Nyxoah's product is an improvement of these products and does not infringe on their patents - the company says. It is a miniature device that is implanted inside the chin. It doesn't have a battery or any source of energy. It gets its energy from an external patch that is stuck to the chin only at night. Mashiach said, "We all slept with the patch and it is very comfortable." On the other hand, in the devices of the other companies, the "pacemakers" that are currently being developed, the implant is rather large, like a mini pacemaker as mentioned, and it contains the source of energy - meaning it must be replaced once every few years.

Another difference between the implant and the pacemakers is that the pacemaker's wire must be wrapped around the nerve in a complicated surgery. Nyxoah's implant doesn't even touch the nerve, but transmits a focused electric field in its direction. Therefore, the minimally invasive procedure is very short - 15-20 minutes and in the future can be carried out using local anesthesia. The product can remain in the body for over 10 years without being replaced.

Other solutions the company will have to compete with are smaller versions of the mask, or in the most severe cases - drastic invasive surgeries such as corrective jaw surgery, attaching the tongue to the palate, tying the tongue to the palate with a wire (this surgery alone rakes in $500 million) and more.

The company hopes to be in the market in about a year or two, after significant trials - that go beyond what the regulators demand. The company estimates it will take another €10 million until it reaches the market.

Taub said, "We want to brand the product, because unlike Omrix, this is a medical product that is sort of a consumer product." He explains the name Nyxoah: "Nyx is night in Belgian and Oah is owl in Hebrew. Night owl is a person who doesn't sleep. Adi is like that as well - he's up all night." The company's logo consists of an owl and a moon. It was designed by Taub's daughter and the company's website to soon be launched will be built by his son. "We are all artistic in the family."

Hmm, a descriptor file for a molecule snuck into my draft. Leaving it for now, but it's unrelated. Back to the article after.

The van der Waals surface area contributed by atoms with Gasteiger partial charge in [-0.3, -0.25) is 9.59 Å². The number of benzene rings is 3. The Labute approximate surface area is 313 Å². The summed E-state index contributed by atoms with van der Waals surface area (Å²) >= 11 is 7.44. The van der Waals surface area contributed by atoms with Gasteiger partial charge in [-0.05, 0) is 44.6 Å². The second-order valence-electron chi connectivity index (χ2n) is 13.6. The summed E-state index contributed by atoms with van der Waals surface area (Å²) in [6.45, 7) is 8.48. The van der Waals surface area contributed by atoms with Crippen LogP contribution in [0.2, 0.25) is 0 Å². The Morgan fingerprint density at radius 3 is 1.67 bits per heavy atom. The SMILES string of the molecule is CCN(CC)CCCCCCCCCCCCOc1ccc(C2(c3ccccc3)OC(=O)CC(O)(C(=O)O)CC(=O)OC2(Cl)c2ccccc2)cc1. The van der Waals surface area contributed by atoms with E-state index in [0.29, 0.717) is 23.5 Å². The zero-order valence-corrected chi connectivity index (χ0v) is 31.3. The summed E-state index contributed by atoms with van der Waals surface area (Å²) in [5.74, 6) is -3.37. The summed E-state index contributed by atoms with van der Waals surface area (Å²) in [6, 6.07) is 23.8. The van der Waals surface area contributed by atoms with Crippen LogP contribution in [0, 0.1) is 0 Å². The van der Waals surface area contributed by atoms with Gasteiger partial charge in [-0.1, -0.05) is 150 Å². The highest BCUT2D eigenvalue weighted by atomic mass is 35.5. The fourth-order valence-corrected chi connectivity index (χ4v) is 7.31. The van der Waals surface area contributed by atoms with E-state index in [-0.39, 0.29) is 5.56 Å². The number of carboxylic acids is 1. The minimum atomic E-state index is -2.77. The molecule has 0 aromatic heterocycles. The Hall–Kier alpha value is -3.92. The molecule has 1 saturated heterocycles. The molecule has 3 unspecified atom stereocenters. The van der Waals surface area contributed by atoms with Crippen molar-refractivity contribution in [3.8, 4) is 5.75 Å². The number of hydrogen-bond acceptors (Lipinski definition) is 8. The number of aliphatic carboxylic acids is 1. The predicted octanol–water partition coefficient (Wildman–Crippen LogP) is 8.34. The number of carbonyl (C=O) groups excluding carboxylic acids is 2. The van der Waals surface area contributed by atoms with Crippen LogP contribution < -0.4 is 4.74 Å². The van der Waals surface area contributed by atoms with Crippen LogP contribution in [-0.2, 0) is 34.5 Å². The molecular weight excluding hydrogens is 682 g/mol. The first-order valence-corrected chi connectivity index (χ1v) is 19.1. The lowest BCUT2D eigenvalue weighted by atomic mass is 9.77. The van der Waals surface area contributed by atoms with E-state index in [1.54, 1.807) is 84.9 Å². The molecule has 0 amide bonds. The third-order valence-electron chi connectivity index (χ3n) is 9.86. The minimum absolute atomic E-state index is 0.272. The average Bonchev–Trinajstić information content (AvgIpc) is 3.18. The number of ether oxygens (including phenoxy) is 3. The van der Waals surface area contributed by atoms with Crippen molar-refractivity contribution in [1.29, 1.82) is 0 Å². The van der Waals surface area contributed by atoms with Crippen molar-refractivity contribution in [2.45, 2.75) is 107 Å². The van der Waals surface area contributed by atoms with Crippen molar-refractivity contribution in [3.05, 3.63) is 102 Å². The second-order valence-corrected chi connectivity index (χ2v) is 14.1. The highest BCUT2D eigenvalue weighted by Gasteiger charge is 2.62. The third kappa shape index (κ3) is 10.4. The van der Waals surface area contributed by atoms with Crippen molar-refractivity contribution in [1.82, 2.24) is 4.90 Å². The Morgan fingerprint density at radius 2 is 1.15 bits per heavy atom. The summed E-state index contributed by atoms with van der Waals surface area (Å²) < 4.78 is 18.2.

In addition to obstructive sleep apnea, the product also solves its side effect - snoring. Mashiach, "Snoring isn't a medical problem, but it ruins married life and this device can also be marketed via the patients' partners. People tell me, 'Finally, my wife is willing to sleep in the same room as me' or, 'Finally, I can kiss my wife goodnight because I don't have the elephant trunk mask on my face'," says Mashiach.

In the future the company could also develop its product to other types of nerve stimulation. "Our estimate is that in the future nerve stimulation will replace medication," says Taub. "We are not the only ones who think so. Top pharmaceuticals executives have recently coined the term: neuraceuticals to describe this key field."

Taub plans to increase involvement in NeuroDerm

Robert Taub invests in a number of Israeli biomed companies. While Nyxoah is his "new baby" and the company that he invests most of his time and money in, he is also very involved in NeuroDerm. "I think I will increase my involvement in it soon," he says.

He is likely referring to increasing professional involvement and perhaps also expanding his investment in the company. NeuroDerm has developed a system for delivering drugs via the skin and now it specializes mainly in the field of Parkinson's disease. The company recently received good results in a preliminary efficacy study that it carried out with the product, which is a combination of two Parkinson's drugs that are administered through the skin.

"I am committed to NeuroDerm. In another Israeli company, LifeBond, which develops products in the field of blood clotting, I am mainly an investor. The fourth Israeli company I've invested in, Glycominds isn't in the best shape."

Published by Globes [online], Israel business news - www.globes-online.com - on July 17, 2013

© Copyright of Globes Publisher Itonut (1983) Ltd. 2013